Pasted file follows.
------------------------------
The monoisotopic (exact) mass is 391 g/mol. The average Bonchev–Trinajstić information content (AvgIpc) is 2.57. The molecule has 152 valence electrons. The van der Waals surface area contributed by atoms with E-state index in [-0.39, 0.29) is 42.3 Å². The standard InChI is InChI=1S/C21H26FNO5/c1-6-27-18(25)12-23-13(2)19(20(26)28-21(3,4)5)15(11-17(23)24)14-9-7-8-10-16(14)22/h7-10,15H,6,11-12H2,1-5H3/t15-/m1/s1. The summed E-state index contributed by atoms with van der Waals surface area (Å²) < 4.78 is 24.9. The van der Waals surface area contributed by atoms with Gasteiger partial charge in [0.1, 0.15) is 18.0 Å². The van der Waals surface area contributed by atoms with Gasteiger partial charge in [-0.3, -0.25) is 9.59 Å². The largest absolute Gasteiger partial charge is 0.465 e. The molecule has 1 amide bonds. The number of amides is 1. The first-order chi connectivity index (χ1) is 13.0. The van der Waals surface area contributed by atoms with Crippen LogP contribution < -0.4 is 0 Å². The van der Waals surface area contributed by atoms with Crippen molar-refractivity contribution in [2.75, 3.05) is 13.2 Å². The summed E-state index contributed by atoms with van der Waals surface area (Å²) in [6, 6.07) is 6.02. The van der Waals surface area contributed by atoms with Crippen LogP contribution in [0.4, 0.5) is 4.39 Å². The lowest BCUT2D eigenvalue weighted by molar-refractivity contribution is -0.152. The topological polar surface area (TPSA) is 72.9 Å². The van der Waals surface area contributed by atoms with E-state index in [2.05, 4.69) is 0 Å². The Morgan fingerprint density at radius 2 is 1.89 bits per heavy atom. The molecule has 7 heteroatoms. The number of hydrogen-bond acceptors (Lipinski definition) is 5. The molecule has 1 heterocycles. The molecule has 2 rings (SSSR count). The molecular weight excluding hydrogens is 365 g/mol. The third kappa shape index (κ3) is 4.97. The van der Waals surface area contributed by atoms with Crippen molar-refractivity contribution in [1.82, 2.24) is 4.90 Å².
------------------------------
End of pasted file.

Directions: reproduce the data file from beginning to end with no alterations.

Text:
The monoisotopic (exact) mass is 391 g/mol. The average Bonchev–Trinajstić information content (AvgIpc) is 2.57. The molecule has 152 valence electrons. The van der Waals surface area contributed by atoms with E-state index in [-0.39, 0.29) is 42.3 Å². The standard InChI is InChI=1S/C21H26FNO5/c1-6-27-18(25)12-23-13(2)19(20(26)28-21(3,4)5)15(11-17(23)24)14-9-7-8-10-16(14)22/h7-10,15H,6,11-12H2,1-5H3/t15-/m1/s1. The summed E-state index contributed by atoms with van der Waals surface area (Å²) < 4.78 is 24.9. The van der Waals surface area contributed by atoms with Gasteiger partial charge in [0.1, 0.15) is 18.0 Å². The van der Waals surface area contributed by atoms with Gasteiger partial charge in [-0.3, -0.25) is 9.59 Å². The largest absolute Gasteiger partial charge is 0.465 e. The molecule has 1 amide bonds. The number of amides is 1. The first-order chi connectivity index (χ1) is 13.0. The van der Waals surface area contributed by atoms with Crippen LogP contribution < -0.4 is 0 Å². The van der Waals surface area contributed by atoms with Crippen molar-refractivity contribution in [2.75, 3.05) is 13.2 Å². The summed E-state index contributed by atoms with van der Waals surface area (Å²) in [6, 6.07) is 6.02. The van der Waals surface area contributed by atoms with Crippen LogP contribution in [0.4, 0.5) is 4.39 Å². The lowest BCUT2D eigenvalue weighted by molar-refractivity contribution is -0.152. The topological polar surface area (TPSA) is 72.9 Å². The van der Waals surface area contributed by atoms with E-state index in [2.05, 4.69) is 0 Å². The Morgan fingerprint density at radius 2 is 1.89 bits per heavy atom. The molecule has 7 heteroatoms. The number of hydrogen-bond acceptors (Lipinski definition) is 5. The molecule has 1 heterocycles. The molecule has 2 rings (SSSR count). The molecular weight excluding hydrogens is 365 g/mol. The third kappa shape index (κ3) is 4.97. The van der Waals surface area contributed by atoms with Crippen molar-refractivity contribution in [1.82, 2.24) is 4.90 Å².